Working in an animal shelter is always a bit of a roller coaster ride in terms of the joys and the heartaches that we face. I happened to be on one of those wild rides this past week and I’m still not sure when or how the ride will actually end. This story will (hopefully) be one that we will update on a weekly basis over the next 8 weeks or so. I should warn you though; it could end badly, so stop reading now if you’re not up to taking the ride with me.
Let me back up about a month ago or so when the shelter received a litter of three day old puppies whose mother had died shortly after giving birth. A couple of our foster parents and me split up the pups and tried to bottle feed them. Unfortunately, whatever trauma had taken the mother’s life; it was something that affected them as well. We lost the whole litter within a few days. I have raised many, many litters in my fostering career and had, on the rare occasion, lost a pup, but I had never lost an entire litter. It was devastating to say the least.
A couple of weeks ago we got a single pup in that was just two days old and once again, I took her home. With the loss of the other litter fresh on our minds, we were determined to give this pup every chance to survive. For two days, we kept her with us instead of in a carrier so that she would be warm and feel another heart beat. She wasn’t a great eater, not eating much at one time or suckling on the bottle as she should have. Although she seemed to be making a tiny bit of progress, she woke me up early the third day suffering from respiratory distress and died shortly after.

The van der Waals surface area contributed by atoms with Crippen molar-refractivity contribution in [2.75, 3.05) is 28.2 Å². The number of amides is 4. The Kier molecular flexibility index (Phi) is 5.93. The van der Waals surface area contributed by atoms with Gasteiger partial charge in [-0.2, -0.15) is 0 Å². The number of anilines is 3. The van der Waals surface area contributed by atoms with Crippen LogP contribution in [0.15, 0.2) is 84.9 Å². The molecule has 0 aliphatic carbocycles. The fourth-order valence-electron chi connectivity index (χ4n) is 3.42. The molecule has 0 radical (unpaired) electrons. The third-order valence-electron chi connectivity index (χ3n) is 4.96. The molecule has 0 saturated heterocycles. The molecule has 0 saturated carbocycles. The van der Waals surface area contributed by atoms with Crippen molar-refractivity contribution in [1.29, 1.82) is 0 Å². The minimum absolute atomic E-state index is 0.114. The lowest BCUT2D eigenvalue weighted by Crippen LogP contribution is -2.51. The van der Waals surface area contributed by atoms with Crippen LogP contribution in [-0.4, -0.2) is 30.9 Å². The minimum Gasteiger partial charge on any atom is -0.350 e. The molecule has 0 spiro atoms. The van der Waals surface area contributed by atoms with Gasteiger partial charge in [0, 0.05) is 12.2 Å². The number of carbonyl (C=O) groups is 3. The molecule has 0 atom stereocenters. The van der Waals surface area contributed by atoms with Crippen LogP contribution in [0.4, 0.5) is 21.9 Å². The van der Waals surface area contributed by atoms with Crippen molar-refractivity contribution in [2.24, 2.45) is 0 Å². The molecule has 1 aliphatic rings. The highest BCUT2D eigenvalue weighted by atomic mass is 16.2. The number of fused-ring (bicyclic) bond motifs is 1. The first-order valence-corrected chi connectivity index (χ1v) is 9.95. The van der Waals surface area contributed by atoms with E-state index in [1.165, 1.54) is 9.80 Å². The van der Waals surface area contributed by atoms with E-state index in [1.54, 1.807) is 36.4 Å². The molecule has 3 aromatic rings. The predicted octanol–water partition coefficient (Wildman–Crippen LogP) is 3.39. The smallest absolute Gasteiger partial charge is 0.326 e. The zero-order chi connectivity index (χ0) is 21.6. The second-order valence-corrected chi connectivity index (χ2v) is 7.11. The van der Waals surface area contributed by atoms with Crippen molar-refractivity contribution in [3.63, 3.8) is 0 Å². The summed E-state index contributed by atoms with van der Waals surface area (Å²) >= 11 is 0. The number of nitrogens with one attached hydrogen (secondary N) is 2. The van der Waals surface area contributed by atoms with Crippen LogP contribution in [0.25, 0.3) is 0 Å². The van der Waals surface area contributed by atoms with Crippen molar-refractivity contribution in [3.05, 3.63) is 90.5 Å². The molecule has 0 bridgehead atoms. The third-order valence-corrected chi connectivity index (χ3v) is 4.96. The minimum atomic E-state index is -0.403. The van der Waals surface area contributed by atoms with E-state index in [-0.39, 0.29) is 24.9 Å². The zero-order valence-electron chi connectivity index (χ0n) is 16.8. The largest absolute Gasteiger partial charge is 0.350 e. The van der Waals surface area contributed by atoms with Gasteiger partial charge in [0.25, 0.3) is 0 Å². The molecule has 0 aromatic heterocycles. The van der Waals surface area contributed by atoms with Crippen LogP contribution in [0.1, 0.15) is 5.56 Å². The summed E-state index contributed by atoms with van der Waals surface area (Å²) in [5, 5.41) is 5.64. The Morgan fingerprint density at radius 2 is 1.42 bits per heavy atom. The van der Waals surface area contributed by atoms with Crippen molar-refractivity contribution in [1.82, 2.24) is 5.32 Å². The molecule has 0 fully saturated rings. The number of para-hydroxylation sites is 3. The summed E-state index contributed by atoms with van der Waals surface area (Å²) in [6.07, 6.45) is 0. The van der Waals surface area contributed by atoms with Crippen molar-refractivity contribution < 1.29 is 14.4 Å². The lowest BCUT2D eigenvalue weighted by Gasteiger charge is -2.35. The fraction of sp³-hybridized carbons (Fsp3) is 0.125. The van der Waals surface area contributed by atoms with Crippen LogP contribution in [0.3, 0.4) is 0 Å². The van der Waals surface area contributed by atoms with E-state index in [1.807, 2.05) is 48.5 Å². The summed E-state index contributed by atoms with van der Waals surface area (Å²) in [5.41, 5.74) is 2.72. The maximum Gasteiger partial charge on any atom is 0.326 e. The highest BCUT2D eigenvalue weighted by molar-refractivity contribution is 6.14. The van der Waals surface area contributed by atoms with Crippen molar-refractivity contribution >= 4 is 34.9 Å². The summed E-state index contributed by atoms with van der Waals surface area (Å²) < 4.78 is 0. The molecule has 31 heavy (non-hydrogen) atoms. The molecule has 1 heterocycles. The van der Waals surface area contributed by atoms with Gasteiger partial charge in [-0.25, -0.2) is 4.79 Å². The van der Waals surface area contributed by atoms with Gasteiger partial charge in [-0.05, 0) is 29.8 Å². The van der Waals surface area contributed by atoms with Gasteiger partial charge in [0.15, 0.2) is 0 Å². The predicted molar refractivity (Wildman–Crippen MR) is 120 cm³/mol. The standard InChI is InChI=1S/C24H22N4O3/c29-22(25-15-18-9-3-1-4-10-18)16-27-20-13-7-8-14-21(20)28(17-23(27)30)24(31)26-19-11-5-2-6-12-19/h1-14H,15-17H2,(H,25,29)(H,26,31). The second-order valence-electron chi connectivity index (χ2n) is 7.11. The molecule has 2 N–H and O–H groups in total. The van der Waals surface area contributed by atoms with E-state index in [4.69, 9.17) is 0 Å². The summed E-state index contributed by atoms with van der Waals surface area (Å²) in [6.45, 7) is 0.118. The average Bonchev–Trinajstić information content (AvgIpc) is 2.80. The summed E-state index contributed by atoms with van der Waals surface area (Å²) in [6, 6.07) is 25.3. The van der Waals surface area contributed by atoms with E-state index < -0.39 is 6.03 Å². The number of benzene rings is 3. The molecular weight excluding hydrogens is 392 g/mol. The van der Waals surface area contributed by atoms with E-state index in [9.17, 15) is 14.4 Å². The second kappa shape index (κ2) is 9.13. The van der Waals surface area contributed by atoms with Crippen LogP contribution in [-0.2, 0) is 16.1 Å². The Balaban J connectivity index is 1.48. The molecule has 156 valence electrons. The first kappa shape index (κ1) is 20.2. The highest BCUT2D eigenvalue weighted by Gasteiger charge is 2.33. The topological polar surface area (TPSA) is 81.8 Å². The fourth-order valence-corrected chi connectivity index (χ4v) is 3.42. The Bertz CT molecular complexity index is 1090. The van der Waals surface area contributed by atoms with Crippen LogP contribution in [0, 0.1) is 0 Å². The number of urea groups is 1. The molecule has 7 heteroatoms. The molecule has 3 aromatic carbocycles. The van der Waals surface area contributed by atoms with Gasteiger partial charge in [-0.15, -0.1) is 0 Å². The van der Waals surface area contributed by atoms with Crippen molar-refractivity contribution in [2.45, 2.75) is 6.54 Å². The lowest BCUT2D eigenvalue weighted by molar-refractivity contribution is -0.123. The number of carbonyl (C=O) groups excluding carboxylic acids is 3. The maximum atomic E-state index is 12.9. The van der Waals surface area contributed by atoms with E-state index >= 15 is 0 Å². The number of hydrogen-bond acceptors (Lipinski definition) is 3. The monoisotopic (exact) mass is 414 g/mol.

Newborn animals without mothers are fragile to say the least, I knew this going in, but it was still very sad to lose her. After those back to back experiences, you can imagine my reaction when I got the call that we had another infant pup at the shelter. It was Sunday and although I was off work, I happened to be on Rt. 55 right at the exit for the shelter when the call came in.
And so, here I am again, fate had put another fragile life in our hands. This tiny baby had been found in Bridgeton under the porch of an abandoned house. The police brought her in to the shelter after a resident reported finding the pup. When she arrived at the shelter, her body temperature was so low that it didn’t register on the thermometer. I had never seen an emaciated infant alive, until this one; every bone in her tiny body and head stuck out. She was dehydrated and full of fleas. Three feet in the grave and one on a banana peel, so to speak…
Still, we wanted to give her a chance, so we warmed her up, gave her fluids, and I took her home to start bottle feeding and de-fleaing her. She was barely sucking the on the bottle and three hours later she was going limp; I decided to take her in to be euthanized rather than allow her to suffer. I packed her up, took her in to the shelter, got her on the treatment table, had her prepped for the needle and suddenly she started whining and struggling. I couldn’t do it.
I took her home again; she ate a little, slept a little and whined a little. A few hours later, she was limp again. This time, I thought she would just go on her own.
It’s been four days since we brought her home. She has gained a few ounces and quite a bit of strength. She now looks nice and round with no bones sticking out. The fleas are gone. She now sucks on the bottle so hard and fast that she chokes if I don’t pull her off every couple of minutes and settle her down a bit. She has been named Gracie, short for Amazing Grace.
She’s still not out of the woods; I won’t be completely comfortable for a few more weeks yet. She does not have the advantage of nursing from her mother, I don’t know if any damage was done in the hours that she was cold, starving and dehydrated. If she’s still alive when this column is published, she may be just opening her eyes for the very first time and I’m really hopeful that the wild roller coaster ride is behind us; for this little girl at least. Stay tuned…
[webmaster’s note: Grace is still fighting the good fight at the time of publishing. We will continue to update her story here, so please check back often.]